Jim – a new Peer Project mentor with only five months of mentoring under his belt – describes signing up to be a mentor as the “best decision I’ve ever made.”
Going in he didn’t know what to expect. The first meeting was tough and there have been ups and downs, but the training and background information from the Peer Project helped. And it turned out his mentee was right in his own neighbourhood.
“That kind of hit home, there is a kid in need and he literally lives right down the street from me,” said Jim. “He was just amazing – as soon as we started talking, we instantly hit it off.”
Playing video games, paintball, and going to the museum or low-cost Peer Project sponsored events, Jim says he’s enjoyed doing things that he otherwise would never be doing.
Hronis admits that at first it was all about fun, but with support from the Peer Project staff, he started to make an effort to bring up bigger issues like homework and school. “Having fun is great, especially for building that relationship, but you can’t forget about…homework and doing your chores,” said Jim.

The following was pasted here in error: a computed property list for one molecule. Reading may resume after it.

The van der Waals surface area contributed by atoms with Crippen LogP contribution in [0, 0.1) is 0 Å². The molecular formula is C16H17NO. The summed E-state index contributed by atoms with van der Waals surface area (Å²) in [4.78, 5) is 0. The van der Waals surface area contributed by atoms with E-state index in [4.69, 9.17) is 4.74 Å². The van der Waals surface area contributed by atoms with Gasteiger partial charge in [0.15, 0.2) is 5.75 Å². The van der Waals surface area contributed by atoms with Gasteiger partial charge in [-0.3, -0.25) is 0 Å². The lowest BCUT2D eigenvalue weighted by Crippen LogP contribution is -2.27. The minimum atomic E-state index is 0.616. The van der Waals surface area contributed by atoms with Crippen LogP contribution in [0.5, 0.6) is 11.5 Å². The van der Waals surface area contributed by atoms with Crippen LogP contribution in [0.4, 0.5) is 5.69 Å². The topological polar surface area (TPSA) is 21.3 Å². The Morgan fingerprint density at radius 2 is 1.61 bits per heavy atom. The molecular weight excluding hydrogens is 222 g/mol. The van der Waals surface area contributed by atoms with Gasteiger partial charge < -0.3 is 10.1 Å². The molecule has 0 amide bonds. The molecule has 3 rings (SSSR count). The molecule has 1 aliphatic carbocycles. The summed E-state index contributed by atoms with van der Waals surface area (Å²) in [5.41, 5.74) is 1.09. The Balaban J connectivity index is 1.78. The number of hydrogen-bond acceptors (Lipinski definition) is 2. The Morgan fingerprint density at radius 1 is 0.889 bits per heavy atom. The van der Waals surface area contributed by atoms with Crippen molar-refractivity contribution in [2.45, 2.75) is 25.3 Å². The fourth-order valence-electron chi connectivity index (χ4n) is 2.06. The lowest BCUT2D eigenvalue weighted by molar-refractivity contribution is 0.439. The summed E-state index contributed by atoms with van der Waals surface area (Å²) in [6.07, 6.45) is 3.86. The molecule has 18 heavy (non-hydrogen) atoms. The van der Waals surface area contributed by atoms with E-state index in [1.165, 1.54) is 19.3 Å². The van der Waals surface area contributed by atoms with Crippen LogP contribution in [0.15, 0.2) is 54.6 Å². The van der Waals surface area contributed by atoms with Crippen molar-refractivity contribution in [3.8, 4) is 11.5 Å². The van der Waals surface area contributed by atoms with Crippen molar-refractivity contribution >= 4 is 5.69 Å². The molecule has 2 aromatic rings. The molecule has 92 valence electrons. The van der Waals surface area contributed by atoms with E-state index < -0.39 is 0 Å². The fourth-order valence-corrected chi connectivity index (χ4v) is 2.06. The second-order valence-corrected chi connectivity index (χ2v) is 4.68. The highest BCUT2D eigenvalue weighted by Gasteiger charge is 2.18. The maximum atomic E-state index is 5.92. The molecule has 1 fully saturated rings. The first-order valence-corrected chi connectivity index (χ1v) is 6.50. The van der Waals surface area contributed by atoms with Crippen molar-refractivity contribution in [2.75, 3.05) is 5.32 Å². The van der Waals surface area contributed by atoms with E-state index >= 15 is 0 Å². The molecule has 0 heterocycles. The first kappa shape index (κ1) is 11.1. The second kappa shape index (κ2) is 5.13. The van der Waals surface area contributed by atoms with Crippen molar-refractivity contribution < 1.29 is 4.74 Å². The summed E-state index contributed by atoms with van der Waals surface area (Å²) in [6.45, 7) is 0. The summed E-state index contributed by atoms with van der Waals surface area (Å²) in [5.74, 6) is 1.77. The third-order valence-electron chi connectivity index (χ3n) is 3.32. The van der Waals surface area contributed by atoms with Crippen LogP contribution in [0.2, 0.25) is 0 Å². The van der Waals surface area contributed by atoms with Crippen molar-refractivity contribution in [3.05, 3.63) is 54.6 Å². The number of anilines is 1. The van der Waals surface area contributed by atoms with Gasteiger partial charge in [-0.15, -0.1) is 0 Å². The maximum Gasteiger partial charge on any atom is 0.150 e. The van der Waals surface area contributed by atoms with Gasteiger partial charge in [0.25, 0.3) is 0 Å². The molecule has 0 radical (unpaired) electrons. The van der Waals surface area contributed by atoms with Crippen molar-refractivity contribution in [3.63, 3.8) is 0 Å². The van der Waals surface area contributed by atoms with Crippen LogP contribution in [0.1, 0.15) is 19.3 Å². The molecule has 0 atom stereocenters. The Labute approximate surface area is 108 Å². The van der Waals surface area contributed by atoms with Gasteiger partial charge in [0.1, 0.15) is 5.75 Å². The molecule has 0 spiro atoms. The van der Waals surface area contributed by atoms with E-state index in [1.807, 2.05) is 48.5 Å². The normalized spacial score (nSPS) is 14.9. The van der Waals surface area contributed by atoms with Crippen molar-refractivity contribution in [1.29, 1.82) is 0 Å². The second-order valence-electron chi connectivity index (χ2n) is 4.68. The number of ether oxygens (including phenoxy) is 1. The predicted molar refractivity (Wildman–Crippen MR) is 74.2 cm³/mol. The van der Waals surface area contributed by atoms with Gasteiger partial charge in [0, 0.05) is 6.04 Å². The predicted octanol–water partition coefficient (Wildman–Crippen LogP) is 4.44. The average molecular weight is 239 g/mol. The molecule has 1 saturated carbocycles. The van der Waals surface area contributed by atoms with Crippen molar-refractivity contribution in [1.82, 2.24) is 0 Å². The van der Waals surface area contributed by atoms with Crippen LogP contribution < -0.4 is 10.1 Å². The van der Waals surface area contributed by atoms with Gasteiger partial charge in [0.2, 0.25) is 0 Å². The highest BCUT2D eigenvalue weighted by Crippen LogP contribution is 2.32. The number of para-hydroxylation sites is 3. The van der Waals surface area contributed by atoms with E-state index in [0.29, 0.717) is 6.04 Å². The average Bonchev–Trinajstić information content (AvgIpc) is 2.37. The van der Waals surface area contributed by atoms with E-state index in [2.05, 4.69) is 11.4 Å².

Thinking About His Own Mentors
Growing up, Jim didn’t have a lot of opportunities, even the ones his mentee has. “Paintball are you kidding me? My family was like, here’s a soccer ball go play outside,” Jim said.
Not having much, he did have some strong family members making sure he stayed in line, but he admits he was by no means a “squeaky clean guy.” With that in mind, he says he uses his past experiences to help his mentee keep on the right path.
“Nowadays, with technology, everything happens so quickly. Back then you might have done something silly and no one would know about it because it was all rumour. Now there’s a Twitter page, a Facebook thing, there’s a picture and a video,” said Jim. “It’s a scary time.”
Learning From Each Other
Joining the Peer project pushed Jim to do something different. Unexpectedly, Hronis says the learning has not been a one-way street; “we have both learned from each other.”
“One of the Peer Project ‘Do You Think You Are Tough?’ ads really resonated with me. Because a lot of people think they are tough and do all these great things, but they forget how important it is to give back,” Jim said.
Part of the Family
Jim says the greatest benefit of becoming a mentor has been making a new friend.
“He is a really good kid and I always look forward to seeing him,” said Jim.
Jim recently got engaged and told his mentee “No matter what happens, you are part of the family. And I hope you feel the same way because no matter what changes or what happens, you are stuck with me – I am not going anywhere and neither are you.”